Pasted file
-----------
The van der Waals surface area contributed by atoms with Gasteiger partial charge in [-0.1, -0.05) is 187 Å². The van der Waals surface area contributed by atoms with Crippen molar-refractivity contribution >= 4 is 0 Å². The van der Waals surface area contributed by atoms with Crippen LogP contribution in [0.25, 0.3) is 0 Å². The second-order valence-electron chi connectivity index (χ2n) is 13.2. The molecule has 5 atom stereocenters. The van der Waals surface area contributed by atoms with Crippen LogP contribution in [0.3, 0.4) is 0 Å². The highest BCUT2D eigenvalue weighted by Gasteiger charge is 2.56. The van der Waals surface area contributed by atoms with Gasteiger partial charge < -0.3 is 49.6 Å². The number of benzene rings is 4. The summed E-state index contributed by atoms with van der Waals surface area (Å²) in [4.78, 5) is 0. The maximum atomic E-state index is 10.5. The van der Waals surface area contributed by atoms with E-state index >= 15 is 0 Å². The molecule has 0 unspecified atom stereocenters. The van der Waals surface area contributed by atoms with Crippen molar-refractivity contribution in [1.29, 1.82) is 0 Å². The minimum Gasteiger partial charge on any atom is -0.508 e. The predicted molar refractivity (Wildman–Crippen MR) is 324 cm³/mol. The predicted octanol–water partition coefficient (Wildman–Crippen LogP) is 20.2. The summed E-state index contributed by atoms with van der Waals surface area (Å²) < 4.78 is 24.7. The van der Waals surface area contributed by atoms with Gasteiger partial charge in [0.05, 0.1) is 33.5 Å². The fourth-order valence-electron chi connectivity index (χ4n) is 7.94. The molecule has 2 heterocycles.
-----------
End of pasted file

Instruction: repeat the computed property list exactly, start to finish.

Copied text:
The van der Waals surface area contributed by atoms with Gasteiger partial charge in [-0.1, -0.05) is 187 Å². The van der Waals surface area contributed by atoms with Crippen molar-refractivity contribution >= 4 is 0 Å². The van der Waals surface area contributed by atoms with Crippen LogP contribution in [0.25, 0.3) is 0 Å². The second-order valence-electron chi connectivity index (χ2n) is 13.2. The molecule has 5 atom stereocenters. The van der Waals surface area contributed by atoms with Crippen LogP contribution in [0.3, 0.4) is 0 Å². The highest BCUT2D eigenvalue weighted by Gasteiger charge is 2.56. The van der Waals surface area contributed by atoms with Gasteiger partial charge < -0.3 is 49.6 Å². The number of benzene rings is 4. The summed E-state index contributed by atoms with van der Waals surface area (Å²) in [4.78, 5) is 0. The maximum atomic E-state index is 10.5. The van der Waals surface area contributed by atoms with E-state index >= 15 is 0 Å². The molecule has 0 unspecified atom stereocenters. The van der Waals surface area contributed by atoms with Crippen molar-refractivity contribution in [1.29, 1.82) is 0 Å². The minimum Gasteiger partial charge on any atom is -0.508 e. The predicted molar refractivity (Wildman–Crippen MR) is 324 cm³/mol. The predicted octanol–water partition coefficient (Wildman–Crippen LogP) is 20.2. The summed E-state index contributed by atoms with van der Waals surface area (Å²) < 4.78 is 24.7. The van der Waals surface area contributed by atoms with Gasteiger partial charge in [0.05, 0.1) is 33.5 Å². The fourth-order valence-electron chi connectivity index (χ4n) is 7.94. The molecule has 2 heterocycles.